How Naija Telecom Companies lost 5.8 Million Voice Subscribers to gain 41.5% data usage in Q1


A fresh report by the Nigerian Communications Commission (NCC), the telecoms industry regulator, showed a sharp decline in the number of active voice subscribers across the four major telecoms operators (Telcos) in the first quarter of 2017.

The Active Voice Subscription (AVS) dropped marginally from 155.1 million to 149.3 million in the first quarter of 2017, thus accumulating to 5.8 million losses in the number of voice subscribers across networks.
The study, however, revealed an increase in data internet usage subscriptions in the same first quarter in 2017, measured in terabyte, even though the country witnessed a marginal drop in the number of internet subscribers from 91.5 million to about 90 million in the same quarter.
According to an insider source at NCC, the commission commenced the cumulative collection of internet usage statistics of all mobile operators in February, 2017 to further understand the performance and behaviour of the active mobile internet segment, and came up with the findings.
According to the findings of the NCC study that was carried out on all the four major GSM providers, the operators recorded losses in active voice service, and at the same time, recorded gains in data internet usage.
The study revealed that MTN lost over 2.2 million voice subscribers; Etisalat lost over 1.412 million voice subscribers on its network; Airtel lost 319,803 and Globacom lost 58,277 voice subscribers.
The study is however silent on ntel, who joined as the fifth entrant into the GSM space about a year ago.
The report further showed that between December 2016 and March 2017, the operators maintained a steady decline of an average 2.64 per cent voice subscription loss, but made significant gains in data usage.
From the data analysis, the operators recorded 22,019.6 terabyte in February; 30,627.40 terabyte in March and 31,160.00 terabyte in April, reflecting a 41.5 per cent usage increase between February and April, 2017.
According to the insider source, the trend would likely continue as more operators are licensed in the broadband segment to provide wholesale broadband internet services nationwide.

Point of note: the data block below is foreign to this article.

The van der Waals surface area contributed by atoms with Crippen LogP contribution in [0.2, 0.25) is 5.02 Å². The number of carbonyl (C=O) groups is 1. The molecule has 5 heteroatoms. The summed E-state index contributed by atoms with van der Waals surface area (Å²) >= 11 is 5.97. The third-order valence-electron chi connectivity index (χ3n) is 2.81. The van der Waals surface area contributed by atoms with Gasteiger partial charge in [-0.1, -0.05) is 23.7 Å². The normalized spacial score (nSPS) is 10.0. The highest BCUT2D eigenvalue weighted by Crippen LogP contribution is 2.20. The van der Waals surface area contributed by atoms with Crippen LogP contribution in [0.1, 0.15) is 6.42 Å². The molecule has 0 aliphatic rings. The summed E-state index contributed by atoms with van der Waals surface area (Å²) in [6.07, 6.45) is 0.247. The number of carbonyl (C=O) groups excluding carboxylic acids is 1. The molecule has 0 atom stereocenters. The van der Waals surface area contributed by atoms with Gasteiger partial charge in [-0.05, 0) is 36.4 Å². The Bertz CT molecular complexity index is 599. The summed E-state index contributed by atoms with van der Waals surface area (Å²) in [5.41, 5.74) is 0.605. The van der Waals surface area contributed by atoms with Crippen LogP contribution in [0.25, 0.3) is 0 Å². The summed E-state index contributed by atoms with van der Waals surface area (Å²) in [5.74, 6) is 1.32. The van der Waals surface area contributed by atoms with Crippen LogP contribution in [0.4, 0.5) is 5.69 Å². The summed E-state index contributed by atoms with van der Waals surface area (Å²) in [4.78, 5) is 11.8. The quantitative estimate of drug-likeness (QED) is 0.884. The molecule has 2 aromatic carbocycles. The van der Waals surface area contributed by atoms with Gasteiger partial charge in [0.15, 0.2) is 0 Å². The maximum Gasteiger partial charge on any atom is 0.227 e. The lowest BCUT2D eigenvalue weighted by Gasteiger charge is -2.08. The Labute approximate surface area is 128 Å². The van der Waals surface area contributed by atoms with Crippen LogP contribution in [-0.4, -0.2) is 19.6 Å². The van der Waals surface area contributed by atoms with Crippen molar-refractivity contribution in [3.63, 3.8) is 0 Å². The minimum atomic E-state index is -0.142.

Besides, the network operators have intensified efforts to improve on their network coverage.
Giving reasons for the increase in data internet usage, the study indicated that improved national network coverage by the Mobile Network Operators (MNOs) and migration of various networks from 3G to 4G Long Term Evolution (LTE), may have accounted for the rise in Active Mobile Internet Subscriptions (AMI).
The NCC study also showed that a range of reasons were responsible for the decline in voice subscription number.
Part of the reason is their churning activities and the commission’s directive to deactivate all unregistered Subscriber Identification Module (SIM) cards that exist in all the networks.
The findings also showed that during festive period like Christmas, a lot of people especially those who relocate from urban centres to the semi-urban and rural areas, drop their SIM cards after the festivals.
The NCC study also indicated that as nationwide coverage increases, many subscribers did not see the need to have multiple SIM cards and therefore elected to drop their second line and kept one. It predicted that the trend may continue especially due to the dramatic increase in data usage.
Meanwhile, other reasons given by operators for the sharp drop, are that consumer spending behaviourial pattern of possessing dual SIM devices may have changed as a result of economic recession and the directive handed the operators by NCC that they should implement/deactivate auto renewal of data plan/bundle services.
Already, the International Telecommunications Union (ITU) has identified that there is a strong link between disposal income and affordability of internet services.

“The recent releases of the Consumer Price Index report by the National Bureau of Statistics, indicates inflationary costs are more on the basic household needs. Hence, cost of communications/telecoms services will naturally compete with basic household needs and consumers’ spending behaviourial pattern,” the report noted.
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